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College Basketball

How can Syracuse, Wichita State and Michigan beat Louisville

ATLANTA -- Throughout this wonderful college basketball season, the prevailing narrative has held that there is no dominant team.

Could have fooled me.

Anyone who has watched Louisville play the last six weeks knows that is not the case. The Cardinals encountered a little turbulence in January, when they lost three consecutive games, but in retrospect, it's hard to remember what everybody was so concerned about. Two of those losses came by two points to very good teams (Syracuse at home, Georgetown on the road). The third was by nine points at Villanova. The Cardinals only lost two other games this season -- by five points to Duke in November when they were missing center Gorgui Dieng because of a broken wrist, and the five-overtime classic at Notre Dame on Feb. 9. The Cardinals have not lost since then, and in the postseason they have steamrolled the competition, winning their three Big East tournament games by an average of 16 points and their four NCAA tournament games by 21.8 points. If that's not a dominant team, what is?

So we're going to have to revisit our narrative heading into this weekend's Final Four at the Georgia Dome. There is, in fact, a dominant team, and while I wouldn't go so far as to describe this Final Four as Louisville and the Three Dwarves, that's not far off. How about Louisville and the Three Challengers? Louisville and the Three Amigos? Louisville and the Three Teams That Aren't Louisville?

Or maybe I should just give you the Three Keys for each of the Three Others that would give them their best chance at upending our narrative. Sweetheart, get me rewrite.

Wichita State over Louisville

1. Slow the tempo. Louisville is faster than the Shockers, but by a smaller margin than you'd expect. According to Kenpom.com, the Cardinals are ranked 119th nationally in tempo. The Shockers are 202nd. But that does not do justice to Wichita State's need to limit possessions in this game. The Shockers should take advantage of transition opportunities if they present themselves, but if they take the bait and try to run with Louisville, they are only increasing the chances that the Cardinals go on one of their patented, back-breaking spurts. Wichita State is never going to look prettier than Louisville. Its best chance on Saturday night is to try to win ugly.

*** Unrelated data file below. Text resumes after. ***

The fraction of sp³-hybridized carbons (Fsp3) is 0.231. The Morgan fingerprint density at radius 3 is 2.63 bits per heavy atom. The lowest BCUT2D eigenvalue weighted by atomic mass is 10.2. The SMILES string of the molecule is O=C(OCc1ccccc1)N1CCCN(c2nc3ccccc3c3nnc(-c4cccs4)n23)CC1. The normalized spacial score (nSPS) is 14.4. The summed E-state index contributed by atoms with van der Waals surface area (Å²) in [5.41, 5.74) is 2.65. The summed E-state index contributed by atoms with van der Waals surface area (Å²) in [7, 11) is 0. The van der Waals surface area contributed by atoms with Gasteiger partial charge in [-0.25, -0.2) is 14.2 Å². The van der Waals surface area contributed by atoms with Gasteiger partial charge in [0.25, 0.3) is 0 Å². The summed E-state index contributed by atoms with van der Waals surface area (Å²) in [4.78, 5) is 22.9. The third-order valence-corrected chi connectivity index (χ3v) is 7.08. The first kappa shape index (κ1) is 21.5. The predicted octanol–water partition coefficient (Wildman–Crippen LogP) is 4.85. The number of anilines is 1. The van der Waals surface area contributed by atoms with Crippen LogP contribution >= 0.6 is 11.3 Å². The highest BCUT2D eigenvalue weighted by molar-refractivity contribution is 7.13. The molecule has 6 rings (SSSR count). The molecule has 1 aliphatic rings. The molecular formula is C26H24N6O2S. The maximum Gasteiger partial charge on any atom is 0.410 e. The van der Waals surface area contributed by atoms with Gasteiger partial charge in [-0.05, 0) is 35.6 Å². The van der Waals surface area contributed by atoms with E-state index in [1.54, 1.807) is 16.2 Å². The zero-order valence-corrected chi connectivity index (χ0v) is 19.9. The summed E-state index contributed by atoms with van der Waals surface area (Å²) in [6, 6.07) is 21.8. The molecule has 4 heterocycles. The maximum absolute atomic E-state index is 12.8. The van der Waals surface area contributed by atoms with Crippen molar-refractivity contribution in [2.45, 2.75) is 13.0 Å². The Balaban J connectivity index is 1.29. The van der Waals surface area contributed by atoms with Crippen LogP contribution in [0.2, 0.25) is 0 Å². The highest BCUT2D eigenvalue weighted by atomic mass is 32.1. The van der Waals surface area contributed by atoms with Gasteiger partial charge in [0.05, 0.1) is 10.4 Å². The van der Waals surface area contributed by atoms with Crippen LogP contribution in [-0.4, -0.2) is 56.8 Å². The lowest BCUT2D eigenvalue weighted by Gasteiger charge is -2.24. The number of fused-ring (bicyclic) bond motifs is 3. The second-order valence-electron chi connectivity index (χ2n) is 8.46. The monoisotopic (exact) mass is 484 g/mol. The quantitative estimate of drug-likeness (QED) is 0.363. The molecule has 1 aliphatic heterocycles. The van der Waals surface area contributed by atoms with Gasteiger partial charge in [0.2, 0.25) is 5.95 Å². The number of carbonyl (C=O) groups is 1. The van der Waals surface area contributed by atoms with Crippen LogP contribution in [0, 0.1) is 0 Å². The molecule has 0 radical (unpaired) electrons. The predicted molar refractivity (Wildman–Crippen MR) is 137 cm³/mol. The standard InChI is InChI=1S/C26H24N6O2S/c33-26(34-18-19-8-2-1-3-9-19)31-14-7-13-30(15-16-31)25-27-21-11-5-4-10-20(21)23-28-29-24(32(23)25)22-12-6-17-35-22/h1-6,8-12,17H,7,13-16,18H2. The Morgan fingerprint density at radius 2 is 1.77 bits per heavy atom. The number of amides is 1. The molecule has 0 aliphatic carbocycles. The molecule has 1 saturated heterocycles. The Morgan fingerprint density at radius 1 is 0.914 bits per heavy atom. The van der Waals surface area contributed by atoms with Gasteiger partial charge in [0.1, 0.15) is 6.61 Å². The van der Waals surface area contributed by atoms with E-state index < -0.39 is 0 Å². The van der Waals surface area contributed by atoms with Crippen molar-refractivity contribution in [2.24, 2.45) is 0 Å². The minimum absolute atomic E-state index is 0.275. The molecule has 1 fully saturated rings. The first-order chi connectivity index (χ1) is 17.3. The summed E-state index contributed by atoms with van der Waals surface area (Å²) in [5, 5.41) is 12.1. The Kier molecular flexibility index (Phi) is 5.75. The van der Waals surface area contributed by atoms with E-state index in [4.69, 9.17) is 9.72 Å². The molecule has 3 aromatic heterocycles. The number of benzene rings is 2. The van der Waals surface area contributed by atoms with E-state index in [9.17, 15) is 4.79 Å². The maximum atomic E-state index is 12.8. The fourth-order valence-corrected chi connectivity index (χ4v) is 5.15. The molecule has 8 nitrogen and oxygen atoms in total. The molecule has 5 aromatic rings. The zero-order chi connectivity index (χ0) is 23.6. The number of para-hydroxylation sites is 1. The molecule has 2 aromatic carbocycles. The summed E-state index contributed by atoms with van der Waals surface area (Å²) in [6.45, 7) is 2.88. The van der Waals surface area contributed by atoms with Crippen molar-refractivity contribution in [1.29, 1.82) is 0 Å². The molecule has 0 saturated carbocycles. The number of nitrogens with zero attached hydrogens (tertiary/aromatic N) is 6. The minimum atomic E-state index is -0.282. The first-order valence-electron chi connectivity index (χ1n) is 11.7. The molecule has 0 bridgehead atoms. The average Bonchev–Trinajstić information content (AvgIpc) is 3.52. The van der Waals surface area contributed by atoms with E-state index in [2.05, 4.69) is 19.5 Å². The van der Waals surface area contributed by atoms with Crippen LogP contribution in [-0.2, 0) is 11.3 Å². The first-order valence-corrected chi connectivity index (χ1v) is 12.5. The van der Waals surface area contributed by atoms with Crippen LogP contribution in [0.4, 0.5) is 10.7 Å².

2. Take care of the ball. This goes hand-in-glove with key number one, but unfortunately, if the Shockers are able to limit their turnovers, it will be out of character for them. Wichita State was ranked seventh in the Missouri Valley (and 132nd nationally) in turnovers at 12.8 per game, and they are 144th nationally in turnover percentage. Malcolm Armstead's 1.63 assist-to-turnover ratio isn't terrible, but it's nothing special, either. In three of their NCAA tournament wins, the Shockers committed fewer turnovers than their season average. The lone exception was their 15 miscues against Gonzaga. The difference is that Louisville is much better at converting those interceptions into touchdowns. If Wichita State commits 15 more turnovers on Saturday, it could get ugly.

3. Shoot lights out. How did Wichita State overcome all those turnovers against Gonzaga? By turning in the program's best three-point shooting performance in years. Just two days after bricking their way to a 2-for-20 outing from long-range against Pitt, the Shockers drained 14 of their 28 attempts against Gonzaga. Freshman guard Ron Baker, who returned on March 8 after missing six weeks with a broken foot, was 4-for-6 from behind the arc and scored 16 points, the most he had scored since going for 18 points in the season opener. You can be sure that Louisville's perimeter defenders will know where Baker is on every offensive possession. Will someone else step up and have a career night as a shooter? In a dome, no less? Not likely, but not impossible.

Michigan over Louisville

1. Get Gorgui Dieng in foul trouble. Talk about mano-a-mano: The matchup between an attacking Mitch McGary and a defending Gorgui Dieng would be delectable if it happens. Dieng is arguably the most valuable player at the Final Four (his basketball I.Q. on offense is grossly underrated), and McGary is arguably the most improved. So it's incumbent upon McGary to attack Dieng at every opportunity. If Dieng blocks his shot, so be it. Dieng is taller, but McGary is stronger. The only question is whether he's ready to be nastier.